All About Asthma Triggers - From The Cleveland Clinic

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Asthma Triggers

Following your asthma action plan and keeping devices including your inhaler, spacer, and pocket-portable Flyp Nebulizer nearby will go a long way in helping you 'Breathe Freely'. But sometimes, that can be only half the battle. It's also important to be mindful of environmental conditions and situations that can 'trigger' an attack.
Asthma can be set off by triggers. Common triggers include infections, strong odors, or strong emotions. While it is good to avoid triggers, there are steps to manage asthma if you cannot avoid your triggers.

What is an asthma trigger?

Asthma “triggers” are those things that make the airways tighten and become inflamed. Inflammation leads to coughing, wheezing, and difficulty breathing. Sometimes a trigger brings on a reaction right away, but other times it may take several hours or days before symptoms begin.

What are the most common asthma triggers?

There are many kinds of triggers. The most common asthma triggers are:

  • Infections: colds, viruses, sinus infections, flu
  • Weather: cold air or changes in temperature and humidity
  • Allergens: outdoor - pollens (trees, grasses, ragweed and weeds); mold spores ; indoor: molds, animal dander, dust mites, cockroaches
  • Exercise
  • Tobacco smoke
  • Irritants (strong odors from perfumes, cleaning agents, wood smoke, air pollution, etc.)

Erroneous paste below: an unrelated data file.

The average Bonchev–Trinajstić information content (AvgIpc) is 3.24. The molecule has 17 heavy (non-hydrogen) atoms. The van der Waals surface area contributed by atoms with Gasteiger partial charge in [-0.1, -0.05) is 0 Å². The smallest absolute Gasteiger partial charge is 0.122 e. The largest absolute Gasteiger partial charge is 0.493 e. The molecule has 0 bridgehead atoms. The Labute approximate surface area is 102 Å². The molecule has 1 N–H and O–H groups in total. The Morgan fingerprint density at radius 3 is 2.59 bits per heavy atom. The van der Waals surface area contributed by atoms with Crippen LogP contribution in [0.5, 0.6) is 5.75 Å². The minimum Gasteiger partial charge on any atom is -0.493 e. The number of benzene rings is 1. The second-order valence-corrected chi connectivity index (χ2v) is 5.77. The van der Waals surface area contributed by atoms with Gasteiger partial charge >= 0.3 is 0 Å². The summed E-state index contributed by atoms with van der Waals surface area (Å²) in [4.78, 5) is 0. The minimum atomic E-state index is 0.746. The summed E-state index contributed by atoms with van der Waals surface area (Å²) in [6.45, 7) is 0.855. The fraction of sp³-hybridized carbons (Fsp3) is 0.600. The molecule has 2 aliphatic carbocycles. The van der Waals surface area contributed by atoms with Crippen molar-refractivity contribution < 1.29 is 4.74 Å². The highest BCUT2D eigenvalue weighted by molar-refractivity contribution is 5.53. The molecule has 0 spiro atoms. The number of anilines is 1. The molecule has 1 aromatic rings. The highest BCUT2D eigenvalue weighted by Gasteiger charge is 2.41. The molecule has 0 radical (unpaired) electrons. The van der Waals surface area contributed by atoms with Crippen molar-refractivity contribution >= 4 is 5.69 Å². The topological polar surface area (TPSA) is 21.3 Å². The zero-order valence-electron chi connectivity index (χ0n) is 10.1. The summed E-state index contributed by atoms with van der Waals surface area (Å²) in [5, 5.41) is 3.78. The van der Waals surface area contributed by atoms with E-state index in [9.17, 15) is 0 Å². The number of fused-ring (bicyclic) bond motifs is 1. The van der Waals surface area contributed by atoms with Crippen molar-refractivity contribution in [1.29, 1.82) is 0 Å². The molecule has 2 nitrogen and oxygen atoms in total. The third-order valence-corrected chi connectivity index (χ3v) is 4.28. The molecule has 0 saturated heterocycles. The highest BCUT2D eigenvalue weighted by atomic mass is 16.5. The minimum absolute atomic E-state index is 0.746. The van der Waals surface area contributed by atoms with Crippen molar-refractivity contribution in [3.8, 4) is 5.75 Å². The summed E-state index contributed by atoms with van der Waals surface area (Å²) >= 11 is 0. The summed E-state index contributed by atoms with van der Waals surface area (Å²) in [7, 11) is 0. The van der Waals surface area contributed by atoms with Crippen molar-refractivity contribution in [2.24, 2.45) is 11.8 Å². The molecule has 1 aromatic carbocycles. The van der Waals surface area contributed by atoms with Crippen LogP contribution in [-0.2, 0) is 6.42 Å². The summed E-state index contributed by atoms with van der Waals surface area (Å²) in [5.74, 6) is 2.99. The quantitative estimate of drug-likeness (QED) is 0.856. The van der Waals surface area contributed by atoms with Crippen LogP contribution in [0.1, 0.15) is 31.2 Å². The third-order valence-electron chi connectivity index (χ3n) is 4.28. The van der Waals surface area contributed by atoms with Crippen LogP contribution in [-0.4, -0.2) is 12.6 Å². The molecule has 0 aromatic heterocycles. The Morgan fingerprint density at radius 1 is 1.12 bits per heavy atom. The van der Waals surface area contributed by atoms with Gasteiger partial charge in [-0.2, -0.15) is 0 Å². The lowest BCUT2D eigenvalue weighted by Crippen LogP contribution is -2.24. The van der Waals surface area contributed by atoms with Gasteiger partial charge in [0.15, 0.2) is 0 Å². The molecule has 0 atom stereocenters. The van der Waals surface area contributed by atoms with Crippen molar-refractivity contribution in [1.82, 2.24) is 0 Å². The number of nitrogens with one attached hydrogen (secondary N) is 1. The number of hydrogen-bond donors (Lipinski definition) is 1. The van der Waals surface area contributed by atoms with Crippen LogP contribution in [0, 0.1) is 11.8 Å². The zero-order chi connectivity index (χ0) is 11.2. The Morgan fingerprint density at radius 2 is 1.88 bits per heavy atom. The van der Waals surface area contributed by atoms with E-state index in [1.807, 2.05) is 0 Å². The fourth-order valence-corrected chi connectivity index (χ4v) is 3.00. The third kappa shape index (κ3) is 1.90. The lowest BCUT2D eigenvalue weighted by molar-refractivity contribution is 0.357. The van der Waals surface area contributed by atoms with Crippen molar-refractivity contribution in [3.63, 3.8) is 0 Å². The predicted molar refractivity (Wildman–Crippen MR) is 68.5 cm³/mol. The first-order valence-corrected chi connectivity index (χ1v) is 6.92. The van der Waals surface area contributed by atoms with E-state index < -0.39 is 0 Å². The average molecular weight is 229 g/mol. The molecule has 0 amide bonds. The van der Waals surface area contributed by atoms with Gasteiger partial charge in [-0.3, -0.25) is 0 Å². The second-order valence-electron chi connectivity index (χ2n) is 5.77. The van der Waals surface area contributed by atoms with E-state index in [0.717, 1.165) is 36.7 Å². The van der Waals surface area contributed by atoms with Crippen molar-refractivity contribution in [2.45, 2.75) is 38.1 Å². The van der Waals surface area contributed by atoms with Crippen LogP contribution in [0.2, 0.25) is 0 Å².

• Strong emotions such as anxiety, or episodes of crying, yelling, or laughing hard
  • Certain medications
  • Food allergies (not a common trigger in adults, but can cause asthma symptoms, usually in children under age 5)

Some people are affected by a number of triggers, while others may only have one trigger such as in exercise-induced asthma. It is important to recognize your triggers and avoid them, if possible.

For those triggers you cannot avoid, there are steps you can take to limit your contact and treat your asthma before you encounter them. This is an important step in controlling asthma.

The only trigger you do not want to avoid is exercise. If your asthma is well-controlled, you should be able to participate in any activity you want to do. The information in the document called “Understanding Asthma Triggers” will help you understand how to avoid common asthma triggers.

*This article was originally posted by The Cleveland Clinic, see full posting here: